Mental Health Parenting Wellness

Institute a Technology-Free Zone for Kids

May 1, 2015

Institute a Technology-Free Zone for Kids

It is springtime here in the Midwest and we are enjoying the warmer temperatures and the emerging beauty that this time of year brings. This is also the time of year when our kids begin that final push for end-of-school-year activities and projects. In the field of mental health, May is Mental Health Awareness Month. Tucked inside the month of May is Children’s Mental Health Awareness Week. So let’s talk about our kids and our families in this blog post.

The end-of-year push of school activities, book reports, homework, and other projects can place a bit of pressure on kids, their parents and their teachers to get things done. There are quite a few timelines right now. Timelines help work get handed in, final grades posted, and that much-desired promotion to the next year of school granted, ensuring a care-free summer for our kids and for their parents, too.

Finding the right balance for our kids between the push of getting things done and the need for play and rest can be challenging. And, let’s face it; our children are immersed in the world of technology. They need technology to get their homework done and handed in on time, so they probably use a laptop or computer of some type. Depending on their age, your kids might also have cell phones, tablets and other devices that they use for games and staying in touch with friends. For the most part, technology is a wonderful thing.

The important thing to remember about wonderful things – like technology – is we are in charge of it rather than it being charge of us. Parents and teachers may have to challenge their kids to put the electronics aside and do something different. Swimming, biking, jumping rope, climbing trees – all those “kid things” that we enjoyed – are still there for our kids to do, too. But these types of activities cannot be done while using a laptop. Finding the balance between work and play also asks us to find the balance between using and not using our electronic devices.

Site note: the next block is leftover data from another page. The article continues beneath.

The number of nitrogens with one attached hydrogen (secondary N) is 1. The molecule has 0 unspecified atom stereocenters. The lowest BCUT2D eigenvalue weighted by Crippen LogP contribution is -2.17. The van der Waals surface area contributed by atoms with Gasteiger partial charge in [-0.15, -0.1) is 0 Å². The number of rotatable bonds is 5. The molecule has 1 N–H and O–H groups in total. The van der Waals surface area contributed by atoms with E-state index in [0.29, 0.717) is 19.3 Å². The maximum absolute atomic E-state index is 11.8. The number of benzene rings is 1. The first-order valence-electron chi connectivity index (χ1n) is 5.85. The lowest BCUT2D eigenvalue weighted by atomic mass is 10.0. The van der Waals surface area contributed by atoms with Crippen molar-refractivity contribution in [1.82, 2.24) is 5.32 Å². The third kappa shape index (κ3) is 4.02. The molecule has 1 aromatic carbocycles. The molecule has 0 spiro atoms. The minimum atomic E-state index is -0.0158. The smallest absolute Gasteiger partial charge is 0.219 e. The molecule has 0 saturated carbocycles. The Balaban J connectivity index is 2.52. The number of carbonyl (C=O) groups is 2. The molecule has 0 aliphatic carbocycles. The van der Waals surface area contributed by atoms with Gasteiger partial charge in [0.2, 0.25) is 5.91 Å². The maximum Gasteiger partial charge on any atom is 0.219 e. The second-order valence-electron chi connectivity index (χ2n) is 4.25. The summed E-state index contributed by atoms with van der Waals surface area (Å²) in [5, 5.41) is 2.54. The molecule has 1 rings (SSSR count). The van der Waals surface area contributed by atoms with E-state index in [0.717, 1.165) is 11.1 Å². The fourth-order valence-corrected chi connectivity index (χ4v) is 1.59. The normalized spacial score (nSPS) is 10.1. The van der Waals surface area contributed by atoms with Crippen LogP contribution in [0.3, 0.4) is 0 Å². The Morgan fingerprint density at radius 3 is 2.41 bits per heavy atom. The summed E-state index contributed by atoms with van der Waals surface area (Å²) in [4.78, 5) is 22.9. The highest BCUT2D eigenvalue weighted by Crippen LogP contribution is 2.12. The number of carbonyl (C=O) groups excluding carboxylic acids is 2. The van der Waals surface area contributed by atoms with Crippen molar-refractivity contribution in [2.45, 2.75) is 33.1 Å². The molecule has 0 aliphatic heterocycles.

In working with kids and their parents, many mental health providers promote some type of technology-free zone. The zone could be a time or a place. For example, a technology-free zone could be Sunday afternoons, the hour before bedtime, or even in the child’s bedroom. Encouraging kids to leave the tablet or computer and do something else can be challenging, but parents can consider doing the same thing. Maybe the hour before bedtime is a time to read your child a story, talk about the schedule for the next day, or help them talk about something that’s on their mind. A Sunday afternoon could turn into a biking excursion around the lake for the whole family, an outing to the zoo, or playing catch in the backyard.

As the weather gets warmer and the sunshine more inviting, consider ways to create balance in your own family. It’s true, technology helps us get our work done and it also helps us stay in touch with friends and family. There are many good things that our electronic devices offer us. Let’s also make sure we’re also setting technology aside once in a while and encouraging our kids to be kids. It really is all about creating balance, and finding what works for you and your family.

If you have a suggestion for others or a question about managing computers, cell phones, and electronic devices in your family, please write. It’s great to hear from our readers, and, as always, you might just help someone else find the right balance.

Karen Williams, LIMHP

Karen Williams, LIMHP is a Mental Health provider at CHI Health.

One Comment
  1. Cheryl Hruska

    I've tried many different methods to limit my childrens' use of electronics/technology, especially with their Ipod/Iphone that has such a small screen. We've also tried many methods of rewarding/encouraging good behavior. Now, at ages 9 and 12, what seems to be working the best now for both of these, is giving them plastic gold coins that are each worth 2 minutes of tech time. We try to give them out frequently to encourage even the simplest good behavior (walking past sister and not poking her for example or taking a shower without a fight). They choose when they will use the time that they accumulate although some times are not allowed, such as after 6:30 p.m. They are using less time per day than they have with other methods and there is less fighting and resistance than we've experienced before. For kids that may not need as much positive reinforcement as ours, the coins could each be worth more time. Its working great!!

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